Wrapping up the last details on a piece I’ve been building for the April issue, I had a nice surprise last weekend: Stealing away a few minutes while my kids took a nap (or a least pretended to), I headed out to the shop, grabbed an old carving knife and started experimenting with a piece of walnut that I wanted to use to make a few Krenov-style cabinet pulls.
I started carving away and got lost in the work. It’s something about the knife that always gets me. My father and I bought it and a similar model from an old bearded man at an art and craft fair outside Asheville, N.C., when I was no more than 10 years old. It’s a simple knife, with a little hook on the end, made from steel cut from an old table saw blade. It feels good in the hand and works beautifully. We bought a nearly straight-bladed version as well. As soon as we took them home some 30 years ago we knew we needed more. We returned to the arts fair the next year, and then again a few years later. Alas, the maker had vanished.
My father ran across a man a few months ago who had a full set of knifes made by the same maker. None of us have any clue as to the maker’s name, but you could tell even at a glance that all of the knives were created by the same hands.
I get lost thinking of this and wondering if I’ll ever see another of these knifes – I mean, how many times can I sharpen this one before I’m left with a wholly unidentifiable handle? Do I like it more simply because I can’t get any more of them and will never know who made it? Is this an argument for or against signing my own work? And why did I ever get a philosophy degree in the first place?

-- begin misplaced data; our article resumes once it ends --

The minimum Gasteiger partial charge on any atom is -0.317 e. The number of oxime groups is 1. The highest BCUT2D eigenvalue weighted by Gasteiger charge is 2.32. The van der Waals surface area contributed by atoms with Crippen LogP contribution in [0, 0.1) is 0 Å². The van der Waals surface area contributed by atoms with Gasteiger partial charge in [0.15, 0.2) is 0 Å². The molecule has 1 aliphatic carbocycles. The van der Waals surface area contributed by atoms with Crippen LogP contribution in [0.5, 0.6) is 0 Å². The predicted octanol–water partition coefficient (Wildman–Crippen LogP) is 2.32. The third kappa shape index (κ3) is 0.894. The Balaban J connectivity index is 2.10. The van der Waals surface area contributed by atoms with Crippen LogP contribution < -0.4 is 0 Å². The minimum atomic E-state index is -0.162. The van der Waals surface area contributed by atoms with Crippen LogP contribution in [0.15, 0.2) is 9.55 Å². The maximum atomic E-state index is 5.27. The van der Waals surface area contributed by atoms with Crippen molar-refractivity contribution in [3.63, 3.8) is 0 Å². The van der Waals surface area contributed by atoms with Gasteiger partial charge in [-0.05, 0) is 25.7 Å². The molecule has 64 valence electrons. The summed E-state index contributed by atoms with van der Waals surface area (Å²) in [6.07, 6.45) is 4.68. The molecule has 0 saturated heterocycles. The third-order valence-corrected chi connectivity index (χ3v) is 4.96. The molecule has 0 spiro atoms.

When Sarah, my wife, came out to rouse me back to parenting duties, I’d completely lost track of time. I had a lap full of shavings, walnut-blackened fingers, and, sitting on the bench, an array of small pulls that, when held in place on the cabinet door, all looked, well, pretty horrible. Still, I was happy to have been there carving, thinking about both the work at hand and the memories it conjures. And it’s always good to be reminded that, for me at least, woodworking isn’t only about the furniture that leaves the shop … it’s also about the process that occurs inside. That, at least, is what I tell myself when the results aren’t up to snuff.
If you’re aiming for better results than I had on this particular day, check out “Woodcarving Basics,” which is currently on sale for $10 (regularly $49.90).